It’s been a while since I visited the topic of the electronic trauma flow sheet (eTFS) for trauma activations. A few years have passed, the software engineers have gotten smarter (hopefully), so let’s look at it again.
Next week, I’ll be covering the eTFS in detail again. Here is what I will touch on:
eTFS: Why Hospitals Want To Switch
What Does(n’t) Work
Oops! Now What Are My Options?
I’d also like to spend a day on Q&A. To that end, please start emailing, commenting, or tweeting your questions so I can answer them in detail at the end of the week. Let the games begin!
Nurses have a complementary role with physicians in caring for children with orthopedic injuries. Typically, the child will have been evaluated and had some sort of fracture management implemented. In children, nursing management is easer than in adults since a child is less likely to need an invasive surgical procedure. Many fractures can be dealt with using casts and splints alone.
Here are a few tips for providing the best care for your pediatric patients:
Ensure adequate splinting / casting. You will have an opportunity to see the child at their usual level of activity. If it appears likely that their activity may defeat the purpose of the cast or splint, inform the surgeon or extender so they can apply a better one.
Focus on pain control. Nothing aggravates parents more than seeing their child in pain! Make sure acetominophen or ibuprofen is available prn if pain is very mild, or scheduled if more significant. Ensure that mild narcotics are available if pain levels are higher. Remember, stool softeners are mandatory if narcotics are given.
Monitor compartments frequently. If a cast is used, check the distal part of the extremity for pain, unwillingness to move, numbness or swelling. If any are present, call the physician or extender and expect prompt attention to the problem.
Always think about the possibility of abuse. Fractures are rarely seen in children under 3, and almost never if less than 1 year old. If you have concerns about the physical findings or parent interactions, let the physician and social workers know immediately.
Several readers asked me to dust off this video again. Enjoy this parody of the Dos Equis “Most Important Man In The World” commercials. This video was part of the Trauma Education: The Next Generation conference produced a few years ago. Enjoy, and please comment or give it a thumbs up on YouTube!
Virtual reality headsets have been all the rage for some time. They immerse the wearer in a complete virtual world, and are typically used for gaming. Augmented reality, on the other hand, overlays virtual items on the real world so both are visible at the same time. Think the notorious Pokemon Go app:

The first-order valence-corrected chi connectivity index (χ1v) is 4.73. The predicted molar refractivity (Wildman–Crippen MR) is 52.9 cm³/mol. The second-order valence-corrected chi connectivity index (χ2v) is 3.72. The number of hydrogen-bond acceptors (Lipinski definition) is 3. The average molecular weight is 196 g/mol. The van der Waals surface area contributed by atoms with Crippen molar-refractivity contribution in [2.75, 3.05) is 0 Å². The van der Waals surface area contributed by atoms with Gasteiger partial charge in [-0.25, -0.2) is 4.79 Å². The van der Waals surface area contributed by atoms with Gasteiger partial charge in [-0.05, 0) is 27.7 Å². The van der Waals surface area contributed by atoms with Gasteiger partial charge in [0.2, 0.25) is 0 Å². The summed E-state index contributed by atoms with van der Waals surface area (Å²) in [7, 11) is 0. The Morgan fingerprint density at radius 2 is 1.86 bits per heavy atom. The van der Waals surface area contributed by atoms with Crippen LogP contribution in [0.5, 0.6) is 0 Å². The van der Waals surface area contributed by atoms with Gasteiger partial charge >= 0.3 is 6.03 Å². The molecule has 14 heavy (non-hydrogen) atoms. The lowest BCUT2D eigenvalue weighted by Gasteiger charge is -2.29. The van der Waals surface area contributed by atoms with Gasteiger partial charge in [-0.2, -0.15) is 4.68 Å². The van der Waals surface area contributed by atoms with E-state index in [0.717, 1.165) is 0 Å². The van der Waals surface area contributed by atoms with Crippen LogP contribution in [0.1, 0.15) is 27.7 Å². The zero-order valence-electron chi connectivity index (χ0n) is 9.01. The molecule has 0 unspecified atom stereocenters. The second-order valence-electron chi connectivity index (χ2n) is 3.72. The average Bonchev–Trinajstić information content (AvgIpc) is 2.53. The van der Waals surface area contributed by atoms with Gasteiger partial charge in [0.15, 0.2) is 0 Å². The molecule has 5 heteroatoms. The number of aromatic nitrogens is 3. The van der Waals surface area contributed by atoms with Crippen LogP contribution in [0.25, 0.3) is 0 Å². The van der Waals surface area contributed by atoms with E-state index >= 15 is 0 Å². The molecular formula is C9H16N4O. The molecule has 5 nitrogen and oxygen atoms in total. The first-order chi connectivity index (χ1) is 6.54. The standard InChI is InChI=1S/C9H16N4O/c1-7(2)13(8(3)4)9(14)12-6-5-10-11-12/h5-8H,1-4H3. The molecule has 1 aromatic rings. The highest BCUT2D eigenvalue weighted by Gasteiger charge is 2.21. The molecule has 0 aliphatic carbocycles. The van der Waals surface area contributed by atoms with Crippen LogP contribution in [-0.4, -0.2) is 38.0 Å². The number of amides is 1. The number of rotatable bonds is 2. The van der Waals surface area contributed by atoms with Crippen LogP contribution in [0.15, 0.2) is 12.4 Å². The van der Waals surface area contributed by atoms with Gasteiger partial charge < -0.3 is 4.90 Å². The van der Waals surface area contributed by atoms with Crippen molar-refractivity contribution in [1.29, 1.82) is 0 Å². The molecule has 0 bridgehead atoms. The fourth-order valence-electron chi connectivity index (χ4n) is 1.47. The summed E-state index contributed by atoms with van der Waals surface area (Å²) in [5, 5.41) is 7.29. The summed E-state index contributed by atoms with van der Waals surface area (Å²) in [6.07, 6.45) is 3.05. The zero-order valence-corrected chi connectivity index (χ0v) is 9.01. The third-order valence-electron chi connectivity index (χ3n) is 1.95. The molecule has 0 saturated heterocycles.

What if this technology could be used for medical purposes? You could overlay diagnostic or anatomic information on your patient to help guide therapy, surgery, etc.
A group at the University of Alberta in Canada have been playing with this technology. ProjectDR takes any kind of image-related information and projects it directly on a patient.The patient is first scanned using surface markers like they do when making movies:
Obviously, no fancy suit or huge number of markers is needed. Once this is accomplished, the diagnostic information can be projected onto the patient. The patient can move, and the projector will compensate and keep the projection anatomically correct.
Here is a short video that demonstrates the system:
So is this useful? Unfortunately, not yet. It may eventually be good for office-based trauma professionals, but it needs further refinement. This version uses an actual digital projector, which means it will be subject to shadows which will interfere with viewing, especially if a surgeon gets his or her big head in the way.
Here’s how it will really have to work: The system could function quite well in surgical procedures. Imagine the surgeon being able to don a VR headset (lightweight, please!) and see the surgical field with key information overlaid on the display. Or even easier, incorporate it in the DaVinci robotic system display. Add vital signs in the upper corner and details of anatomic structures that have not been surgically exposed yet. It could help show anatomic anomalies in great detail, such as vascular variants. And heck, why not throw in some on-demand magnification as well?
As with most new and exciting tech that hits the general media, a version that is actually usable by clinicians is several years away. But it should be fun when it finally gets here!